[ ahr-mi-jer ]

  1. a person entitled to armorial bearings.

  2. an armorbearer to a knight; a squire.

Origin of armiger

1755–65; <Medieval Latin: squire, Latin: armorbearer (noun), armorbearing (adj.), equivalent to armi- (combining form of armaarm2) + -ger bearing, base of gerere to carry, wear

Other words from armiger

  • ar·mig·er·al [ahr-mij-er-uhl], /ɑrˈmɪdʒ ər əl/, adjective

Words Nearby armiger Unabridged Based on the Random House Unabridged Dictionary, © Random House, Inc. 2023

How to use armiger in a sentence

  • Joyce, and Mr. armiger, and my father and mother with me, where they stand till I was weary of their company and so away.

  • Back to Mrs. Turner's, where several friends, all strangers to me but Mr. armiger, dined.

  • Julia armiger sent me word just now that she had an extra ticket for the last Ambrose concert.

    The Touchstone | Edith Wharton
  • The name kept the title after it—armiger—though the man himself had long departed to a life with other distinctions.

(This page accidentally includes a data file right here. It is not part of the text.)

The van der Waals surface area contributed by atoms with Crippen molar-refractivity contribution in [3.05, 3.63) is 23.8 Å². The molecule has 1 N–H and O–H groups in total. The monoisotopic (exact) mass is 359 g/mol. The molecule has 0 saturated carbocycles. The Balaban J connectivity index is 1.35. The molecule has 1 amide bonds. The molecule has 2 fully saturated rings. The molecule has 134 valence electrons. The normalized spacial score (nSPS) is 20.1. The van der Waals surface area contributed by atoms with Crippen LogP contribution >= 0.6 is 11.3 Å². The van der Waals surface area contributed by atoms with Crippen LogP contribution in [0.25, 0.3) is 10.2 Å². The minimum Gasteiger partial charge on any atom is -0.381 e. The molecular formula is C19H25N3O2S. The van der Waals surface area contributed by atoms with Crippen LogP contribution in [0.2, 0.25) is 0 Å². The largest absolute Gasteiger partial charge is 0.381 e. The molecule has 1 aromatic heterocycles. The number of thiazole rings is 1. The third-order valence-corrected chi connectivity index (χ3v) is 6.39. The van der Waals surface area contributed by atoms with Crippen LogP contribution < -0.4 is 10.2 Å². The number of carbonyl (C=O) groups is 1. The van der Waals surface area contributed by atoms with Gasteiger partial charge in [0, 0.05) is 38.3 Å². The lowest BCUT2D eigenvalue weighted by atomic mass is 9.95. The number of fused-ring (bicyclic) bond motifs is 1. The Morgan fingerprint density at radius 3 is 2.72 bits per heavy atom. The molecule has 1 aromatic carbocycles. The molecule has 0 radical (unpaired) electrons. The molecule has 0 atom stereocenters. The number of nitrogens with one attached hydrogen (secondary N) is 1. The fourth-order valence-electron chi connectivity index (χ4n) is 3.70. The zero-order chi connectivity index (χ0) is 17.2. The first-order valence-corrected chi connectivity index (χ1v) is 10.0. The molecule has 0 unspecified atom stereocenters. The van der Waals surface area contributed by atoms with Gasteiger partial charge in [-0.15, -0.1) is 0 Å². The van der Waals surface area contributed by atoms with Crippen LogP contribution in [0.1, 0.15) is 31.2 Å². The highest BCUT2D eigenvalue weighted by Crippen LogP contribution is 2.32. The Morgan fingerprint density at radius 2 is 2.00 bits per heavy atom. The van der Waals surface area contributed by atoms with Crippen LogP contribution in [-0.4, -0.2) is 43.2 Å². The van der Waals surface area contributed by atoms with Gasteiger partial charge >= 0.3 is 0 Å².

• At noon comes my brother Tom and Mr. armiger to dine with me, and did, and we were very merry.

British Dictionary definitions for armiger


/ (ˈɑːmɪdʒə) /

  1. a person entitled to bear heraldic arms, such as a sovereign or nobleman

  2. a squire carrying the armour of a medieval knight

Origin of armiger

C16: from Medieval Latin: squire, from Latin: armour-bearer, from arma arms + gerere to carry, bear

Derived forms of armiger

  • armigerous (ɑːˈmɪdʒərəs), adjective

Collins English Dictionary - Complete & Unabridged 2012 Digital Edition © William Collins Sons & Co. Ltd. 1979, 1986 © HarperCollins Publishers 1998, 2000, 2003, 2005, 2006, 2007, 2009, 2012